Carol reports a different kind of reaction:

“I used oral NSAIDs for several years before giving in to arthritic pain and having hip replacements. This was after 40 years of running. The oral NSAIDs took quite a toll on my digestive system so when my knee began to trouble me, I opted for Voltaren Gel which I applied on a few occasions in a three-week period.

“It didn’t really relieve the knee pain and I stopped using it. However, during that time frame, the notable result was acid indigestion so severe with intense chest pain that I never recognized it as indigestion but rather thought it was a cardiac event. A cardiac CT scan found no evidence of heart issues. I never used Voltaren Gel again and had no further chest pain.”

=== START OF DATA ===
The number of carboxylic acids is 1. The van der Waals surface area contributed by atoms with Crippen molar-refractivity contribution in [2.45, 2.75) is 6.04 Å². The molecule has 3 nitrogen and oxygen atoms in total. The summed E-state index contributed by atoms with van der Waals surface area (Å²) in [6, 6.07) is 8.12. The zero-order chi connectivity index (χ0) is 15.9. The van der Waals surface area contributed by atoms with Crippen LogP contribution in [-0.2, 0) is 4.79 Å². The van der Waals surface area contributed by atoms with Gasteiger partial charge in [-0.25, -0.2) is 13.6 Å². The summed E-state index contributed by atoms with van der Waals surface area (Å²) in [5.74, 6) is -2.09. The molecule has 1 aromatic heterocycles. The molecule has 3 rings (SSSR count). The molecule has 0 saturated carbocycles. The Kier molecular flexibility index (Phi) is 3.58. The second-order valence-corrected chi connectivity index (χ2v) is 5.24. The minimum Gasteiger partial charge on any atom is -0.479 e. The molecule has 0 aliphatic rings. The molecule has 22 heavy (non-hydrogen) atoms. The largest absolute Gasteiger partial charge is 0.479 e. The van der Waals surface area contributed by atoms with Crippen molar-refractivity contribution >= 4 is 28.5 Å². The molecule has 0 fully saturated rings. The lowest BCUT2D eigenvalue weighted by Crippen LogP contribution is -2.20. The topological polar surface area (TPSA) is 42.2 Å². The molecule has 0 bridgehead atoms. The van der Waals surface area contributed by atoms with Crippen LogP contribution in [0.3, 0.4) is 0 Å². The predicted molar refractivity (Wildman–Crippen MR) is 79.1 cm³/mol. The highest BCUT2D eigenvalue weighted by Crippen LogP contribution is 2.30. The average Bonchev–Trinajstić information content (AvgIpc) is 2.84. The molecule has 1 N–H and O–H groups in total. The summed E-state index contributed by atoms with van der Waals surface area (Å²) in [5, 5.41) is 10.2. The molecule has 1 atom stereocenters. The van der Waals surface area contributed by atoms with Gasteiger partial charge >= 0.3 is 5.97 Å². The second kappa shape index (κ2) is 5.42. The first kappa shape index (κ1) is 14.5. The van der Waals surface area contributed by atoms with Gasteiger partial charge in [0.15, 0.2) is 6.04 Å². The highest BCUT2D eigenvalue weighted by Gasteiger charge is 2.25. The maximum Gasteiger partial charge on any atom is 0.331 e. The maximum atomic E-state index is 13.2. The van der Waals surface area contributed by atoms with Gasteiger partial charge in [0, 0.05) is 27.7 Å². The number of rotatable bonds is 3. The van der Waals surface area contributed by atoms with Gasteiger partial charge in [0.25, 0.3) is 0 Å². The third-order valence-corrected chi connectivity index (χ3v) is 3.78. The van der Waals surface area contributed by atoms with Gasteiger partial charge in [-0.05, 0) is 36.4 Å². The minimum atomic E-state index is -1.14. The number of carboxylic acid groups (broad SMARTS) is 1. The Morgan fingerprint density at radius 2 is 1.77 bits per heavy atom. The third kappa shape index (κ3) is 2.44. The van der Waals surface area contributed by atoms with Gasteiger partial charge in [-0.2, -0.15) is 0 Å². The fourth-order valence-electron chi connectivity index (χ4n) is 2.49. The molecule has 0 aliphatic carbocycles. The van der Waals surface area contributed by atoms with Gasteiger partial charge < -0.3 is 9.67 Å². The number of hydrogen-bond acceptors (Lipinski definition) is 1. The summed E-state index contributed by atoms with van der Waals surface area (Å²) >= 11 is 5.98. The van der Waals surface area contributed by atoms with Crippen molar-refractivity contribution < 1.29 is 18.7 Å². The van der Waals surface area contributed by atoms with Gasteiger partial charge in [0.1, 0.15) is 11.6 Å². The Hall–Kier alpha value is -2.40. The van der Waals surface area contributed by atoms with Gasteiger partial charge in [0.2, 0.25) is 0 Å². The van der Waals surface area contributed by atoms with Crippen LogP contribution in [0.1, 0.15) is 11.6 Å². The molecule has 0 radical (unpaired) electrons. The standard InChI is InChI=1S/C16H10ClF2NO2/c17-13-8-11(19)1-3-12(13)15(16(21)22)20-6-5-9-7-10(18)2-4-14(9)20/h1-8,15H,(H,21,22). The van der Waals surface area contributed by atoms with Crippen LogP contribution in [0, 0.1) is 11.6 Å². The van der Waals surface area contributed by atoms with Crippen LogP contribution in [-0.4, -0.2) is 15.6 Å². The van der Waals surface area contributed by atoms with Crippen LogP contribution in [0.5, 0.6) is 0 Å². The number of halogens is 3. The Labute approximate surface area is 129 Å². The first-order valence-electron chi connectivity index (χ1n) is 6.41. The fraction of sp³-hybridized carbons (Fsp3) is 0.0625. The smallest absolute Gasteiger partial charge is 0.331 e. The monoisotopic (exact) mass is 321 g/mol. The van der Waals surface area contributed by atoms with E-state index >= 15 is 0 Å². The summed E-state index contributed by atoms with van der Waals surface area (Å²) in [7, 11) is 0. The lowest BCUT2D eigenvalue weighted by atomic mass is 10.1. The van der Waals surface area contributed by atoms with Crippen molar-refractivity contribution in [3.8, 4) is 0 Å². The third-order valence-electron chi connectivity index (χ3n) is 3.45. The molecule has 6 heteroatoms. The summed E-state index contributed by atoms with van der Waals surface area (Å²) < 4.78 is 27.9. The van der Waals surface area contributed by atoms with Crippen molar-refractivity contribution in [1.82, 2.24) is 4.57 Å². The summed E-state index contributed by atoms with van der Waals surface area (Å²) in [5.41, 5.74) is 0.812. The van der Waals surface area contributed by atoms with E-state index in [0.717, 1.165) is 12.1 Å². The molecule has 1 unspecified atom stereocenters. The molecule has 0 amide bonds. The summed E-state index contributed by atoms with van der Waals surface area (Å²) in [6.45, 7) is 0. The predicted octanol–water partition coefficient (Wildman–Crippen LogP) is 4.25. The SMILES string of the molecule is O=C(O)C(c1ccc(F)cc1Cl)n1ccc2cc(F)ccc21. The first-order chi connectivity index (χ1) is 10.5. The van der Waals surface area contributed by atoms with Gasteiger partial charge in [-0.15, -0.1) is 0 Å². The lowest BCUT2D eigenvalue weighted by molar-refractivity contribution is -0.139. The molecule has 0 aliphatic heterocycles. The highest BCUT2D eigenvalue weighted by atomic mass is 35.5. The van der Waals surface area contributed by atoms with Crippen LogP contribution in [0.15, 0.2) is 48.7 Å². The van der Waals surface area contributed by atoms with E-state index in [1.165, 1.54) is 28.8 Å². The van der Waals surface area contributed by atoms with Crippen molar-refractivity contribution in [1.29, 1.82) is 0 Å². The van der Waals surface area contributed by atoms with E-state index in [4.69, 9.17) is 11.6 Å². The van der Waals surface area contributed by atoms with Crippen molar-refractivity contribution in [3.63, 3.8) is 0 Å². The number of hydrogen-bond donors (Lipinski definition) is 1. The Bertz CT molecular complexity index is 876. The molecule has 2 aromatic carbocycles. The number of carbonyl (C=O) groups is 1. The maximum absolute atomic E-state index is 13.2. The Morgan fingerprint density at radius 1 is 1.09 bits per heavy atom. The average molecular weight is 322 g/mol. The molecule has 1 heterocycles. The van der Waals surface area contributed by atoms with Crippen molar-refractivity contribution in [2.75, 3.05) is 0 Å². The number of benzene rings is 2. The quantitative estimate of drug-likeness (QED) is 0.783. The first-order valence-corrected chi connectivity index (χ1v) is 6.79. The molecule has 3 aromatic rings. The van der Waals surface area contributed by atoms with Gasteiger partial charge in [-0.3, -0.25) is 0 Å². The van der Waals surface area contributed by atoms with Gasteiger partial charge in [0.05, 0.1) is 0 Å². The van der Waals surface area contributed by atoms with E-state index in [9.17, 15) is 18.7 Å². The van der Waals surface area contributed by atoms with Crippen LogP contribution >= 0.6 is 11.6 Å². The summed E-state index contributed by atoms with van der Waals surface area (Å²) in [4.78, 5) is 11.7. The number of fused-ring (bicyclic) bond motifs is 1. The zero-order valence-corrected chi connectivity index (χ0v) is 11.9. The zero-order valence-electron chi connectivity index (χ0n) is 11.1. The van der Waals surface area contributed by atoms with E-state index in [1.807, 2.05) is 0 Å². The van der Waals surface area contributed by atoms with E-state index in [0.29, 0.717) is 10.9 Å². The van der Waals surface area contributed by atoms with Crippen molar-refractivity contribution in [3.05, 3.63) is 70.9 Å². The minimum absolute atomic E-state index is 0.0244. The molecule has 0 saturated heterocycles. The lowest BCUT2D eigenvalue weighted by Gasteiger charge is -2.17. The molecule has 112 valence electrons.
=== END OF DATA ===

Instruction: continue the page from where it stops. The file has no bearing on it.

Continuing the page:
Rosanna also experiences gastrointestinal side effects from Voltaren Gel:

“My orthopedic doctor prescribed generic Voltaren Gel for my knee pain because I cannot take oral NSAIDs. I have applied it only three times to my knees, and I am now suffering from acid reflux and a burning sensation in my digestive tract. I was told it was safe. I now know it is not safe for me and will discontinue using it immediately. I am upset that my doctor thought this medication would be safe for me.”

Eric shares a similar reaction:

“I was prescribed Voltaren Gel for treatment of persistent groin pain related to a running injury. While it did offer some relief, it was no better than taking aspirin. However, I had serious gastrointestinal discomfort: gas, heartburn, painful swallowing. These side effects would clear up within a day or two after discontinuing use of the product.”